melancholic reactions are prompted by “the loss of a fantasy of omnipotence” and suggest that the racial and national fantasies that imperial and colonial power required were…predominantly narcissistic. From this perspective, before the British people can adjust to the horrors of their own modern history and start to build a new national identity from the debris of their broken narcissism, they will have to learn to appreciate the brutalities of colonial rule enacted in their name and to their benefit, to understand the damage it did to their political culture at home and abroad, and to consider the extent to which their country’s complex investments in ethnic absolutism sustained it.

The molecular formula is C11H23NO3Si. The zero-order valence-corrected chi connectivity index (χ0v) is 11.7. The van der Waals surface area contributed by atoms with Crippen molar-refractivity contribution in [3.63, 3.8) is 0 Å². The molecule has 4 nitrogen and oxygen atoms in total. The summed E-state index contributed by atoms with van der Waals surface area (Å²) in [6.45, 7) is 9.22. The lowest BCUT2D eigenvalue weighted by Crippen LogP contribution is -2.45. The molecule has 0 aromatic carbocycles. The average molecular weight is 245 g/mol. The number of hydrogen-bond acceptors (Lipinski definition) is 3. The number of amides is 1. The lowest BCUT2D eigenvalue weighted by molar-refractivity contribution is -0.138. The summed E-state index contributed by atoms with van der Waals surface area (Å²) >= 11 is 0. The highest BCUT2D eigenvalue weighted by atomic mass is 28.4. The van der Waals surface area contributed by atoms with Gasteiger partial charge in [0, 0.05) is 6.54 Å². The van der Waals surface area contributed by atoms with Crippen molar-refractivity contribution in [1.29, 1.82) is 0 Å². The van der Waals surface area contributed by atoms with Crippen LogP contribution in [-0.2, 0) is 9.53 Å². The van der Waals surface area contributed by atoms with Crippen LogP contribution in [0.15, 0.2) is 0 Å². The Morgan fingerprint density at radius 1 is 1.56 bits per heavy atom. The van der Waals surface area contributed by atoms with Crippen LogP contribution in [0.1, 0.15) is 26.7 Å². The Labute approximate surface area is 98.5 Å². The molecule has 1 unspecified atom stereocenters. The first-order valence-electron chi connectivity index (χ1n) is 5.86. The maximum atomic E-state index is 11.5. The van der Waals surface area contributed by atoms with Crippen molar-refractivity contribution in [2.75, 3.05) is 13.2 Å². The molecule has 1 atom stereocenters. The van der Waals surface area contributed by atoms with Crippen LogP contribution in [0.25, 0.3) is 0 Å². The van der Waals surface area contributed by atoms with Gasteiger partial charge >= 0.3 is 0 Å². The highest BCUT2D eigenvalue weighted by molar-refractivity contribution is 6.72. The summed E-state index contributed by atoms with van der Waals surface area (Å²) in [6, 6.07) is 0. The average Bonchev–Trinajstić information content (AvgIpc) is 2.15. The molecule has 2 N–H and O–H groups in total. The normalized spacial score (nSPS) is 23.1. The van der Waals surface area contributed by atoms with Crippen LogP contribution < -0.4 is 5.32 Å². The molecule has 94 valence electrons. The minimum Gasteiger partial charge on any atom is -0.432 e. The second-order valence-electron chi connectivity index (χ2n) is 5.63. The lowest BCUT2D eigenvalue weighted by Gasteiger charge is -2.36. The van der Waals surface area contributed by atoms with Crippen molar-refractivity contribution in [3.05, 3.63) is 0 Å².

In my obsession with identity I know I tend to fixate on national identity. Ultimately nobody is ‘just’ British or Portuguese. Being an immigrant is never as simple as ‘fitting in’, as simply becoming like ‘any’ local. Where does one insert oneself? What sort of local does one become? Where in the new society can one find a niche, or escape from the one that has been pre-allocated? One of the joys of being a foreigner is that you can play with identity, experiment with your and others’ perceptions of who you are. There is inevitably  more space for individual flamboyance. In the words of Fernando Pessoa, we are an empty stage on which various characters play out their roles. Not having a script, struggling to follow and participate in basic routines of social interaction, is at once troubling and liberating. Some markers of identity are subjective, others objective, assigned by others. Moving to another country involves not just geographic adjustment, but also a social relocation. Defining oneself as an ‘expat’ is one way of dealing with this, by seeking to limit one’s commitment to finding a place in the new environment. Doing so often locates you within a social stratum which aspires to be from elsewhere and disavows its own background. One common theme I’ve recognised across the countries I’ve lived in (and am increasingly aware exists in my own) is: blaming the ‘common people’ for whatever you find embarrassing or painful about your own country. Across all countries there is a lazy and parasitical elite which bemoans its misfortune at being from that country and bullies ‘o povo’ (Portuguese for the ordinary people) for their supposed indolence, blaming the poor for the backwardness of the country. This attitude I’ve encountered among Portuguese betinhos, Spanish pijos, Mexican fresas and mireyes, Italian fighetti, Brazilian mauricinhos and patricinhas. In Mexico they talk about ‘gringos nacidos en México’ – people who just happen to have been born in Mexico, but who like to think of themselves as being from somewhere more sophisticated. It would be wrong to put this snobbishness down to a national characteristic, because I hate it when people do that to me.